During six months of negotiations with Komatsu Ltd., representatives from Joy Global Inc. were able to increase the company’s purchase price by more than $1 billion, including an additional 30 cents per share in the days before the deal was announced.
The two companies announced in July that Komatsu America, a subsidiary of the Japanese firm, would acquire the Milwaukee-based mining equipment maker for $28.30 per share.
Joy Global also retained the right to respond to and negotiate other unsolicited acquisition proposals before shareholders vote on the deal. Joy’s board of directors felt if there was another potential buyer, announcing the deal “would be the best way to elicit any such offer,” according to a filing made last week with the Securities and Exchange Commission.
Mircea Dobre, Robert W. Baird & Co. senior research analyst covering Joy Global, suggested after the deal was announced that there could be other bidders for the company.
According to the filing, Joy can spend up to $5 million to promote employee retention, incentivize the closing of the deal and provide for a reasonable transition period. Komatsu also has agreed to provide all employees not represented by a union with their base salary and comparable incentives and benefits for a year after the deal closes.
The filing shows Komatsu first expressed an interest in acquiring Joy during the week of Jan. 25, a time when Joy’s shares were trading below $9 per share.
Komatsu’s initial offer, made Feb. 23, was to acquire Joy for $17 per share. Joy’s board of directors responded in early March by indicating it was open to a deal, but that the proposal “significantly undervalued Joy Global and was not a basis on which Joy Global would enter into discussions.”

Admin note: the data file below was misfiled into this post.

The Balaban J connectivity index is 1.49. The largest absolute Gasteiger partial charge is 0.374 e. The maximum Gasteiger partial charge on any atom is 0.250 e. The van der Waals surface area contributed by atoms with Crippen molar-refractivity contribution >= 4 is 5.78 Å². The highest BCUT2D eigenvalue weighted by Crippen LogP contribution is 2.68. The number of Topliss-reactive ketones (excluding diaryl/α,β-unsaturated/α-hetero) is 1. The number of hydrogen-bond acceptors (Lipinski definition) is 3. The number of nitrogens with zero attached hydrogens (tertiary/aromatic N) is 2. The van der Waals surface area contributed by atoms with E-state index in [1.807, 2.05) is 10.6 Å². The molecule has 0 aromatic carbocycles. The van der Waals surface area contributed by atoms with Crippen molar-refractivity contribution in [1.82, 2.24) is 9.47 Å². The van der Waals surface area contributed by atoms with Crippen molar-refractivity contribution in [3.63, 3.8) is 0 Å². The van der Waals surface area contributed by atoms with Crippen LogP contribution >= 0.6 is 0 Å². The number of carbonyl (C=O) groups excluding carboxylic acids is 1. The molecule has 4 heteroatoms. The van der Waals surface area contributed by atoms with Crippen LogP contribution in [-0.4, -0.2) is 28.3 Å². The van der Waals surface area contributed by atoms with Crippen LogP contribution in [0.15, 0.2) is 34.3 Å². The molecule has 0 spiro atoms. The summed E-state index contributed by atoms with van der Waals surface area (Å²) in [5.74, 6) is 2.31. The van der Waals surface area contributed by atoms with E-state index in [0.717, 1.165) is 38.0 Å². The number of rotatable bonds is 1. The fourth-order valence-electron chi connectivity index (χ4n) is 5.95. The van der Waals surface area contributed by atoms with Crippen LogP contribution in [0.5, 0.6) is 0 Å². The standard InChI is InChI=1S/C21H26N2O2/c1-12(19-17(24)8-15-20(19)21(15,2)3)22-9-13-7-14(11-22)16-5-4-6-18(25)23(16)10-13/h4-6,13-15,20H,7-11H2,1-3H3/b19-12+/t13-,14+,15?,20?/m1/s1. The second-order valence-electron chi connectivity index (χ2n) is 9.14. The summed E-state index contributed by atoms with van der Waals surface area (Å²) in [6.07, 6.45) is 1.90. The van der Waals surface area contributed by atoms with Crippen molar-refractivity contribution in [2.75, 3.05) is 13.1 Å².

Komatsu responded March 30 with an offer to acquire Joy for $23 per share. Joy’s board again said the proposal was insufficient, but agreed to hold management meetings between the companies.
The two sides met on May 1 and May 2 in Chicago and Komatsu sent a revised offer of $24.50 per share on May 17.
As the discussions were progressing, Joy Global’s management also began a review of the company’s business and determined things were trending toward a slow recovery that would hit a low point in 2017 and slowly recover through 2021.
Mining equipment companies have been challenged in recent years as falling demand for coal in the U.S. and China has led to reduced demand for their products. BizTimes Milwaukee detailed the struggles of Joy and Peoria, Illinois-based Caterpillar Inc. in a recent cover story. Joy posted a $1.2 billion loss last year and has had to reduce its workforce and close operations to survive.
Despite the company’s struggles, Joy’s share price had increased to more than $22 per share by early June. The board countered Komatsu’s $24.50 per share offer on June 6 with a proposal for a $28 per share transaction price. The board also considered whether other companies might be interested in acquiring Joy and determined Komatsu was the best fit. The potential for a leak to derail the Komatsu deal also weighed against the board pursuing any other deals, according to the filing.
Komatsu agreed to the $28 per share price on June 12 and the two sides began working on due diligence efforts and developing a definitive agreement.
Among the items included in the deal were efforts to address employee retention, maintenance of equity awards consistent with past practice and guarantees for payment of performance awards. Komatsu had originally contended those items didn’t need to be included and should be discussed after an agreement was announced.
As negotiations progressed, Joy’s stock price continued to climb higher. With the price approaching $24 per share, the board had chief executive officer Ted Doheny ask Komatsu CEO Tetsuji Ohashi on July 19 about the possibility of increasing the purchase price for the deal.
Ohashi said Komatsu wouldn’t go any higher, but the board had Doheny try again on July 20. Doheny and the board suggested $28.50, arguing that the $28 per share price represented less than a 20 percent premium, which could complicate the deal.
Ohashi responded with an offer of $28.30 per share, which achieve the 20 percent premium. Both boards approved the revised offer that day.
Komatsu’s board wanted the deal announced after the close of business in Japan on July 21, which meant the acquisition was announced in the early morning in Milwaukee.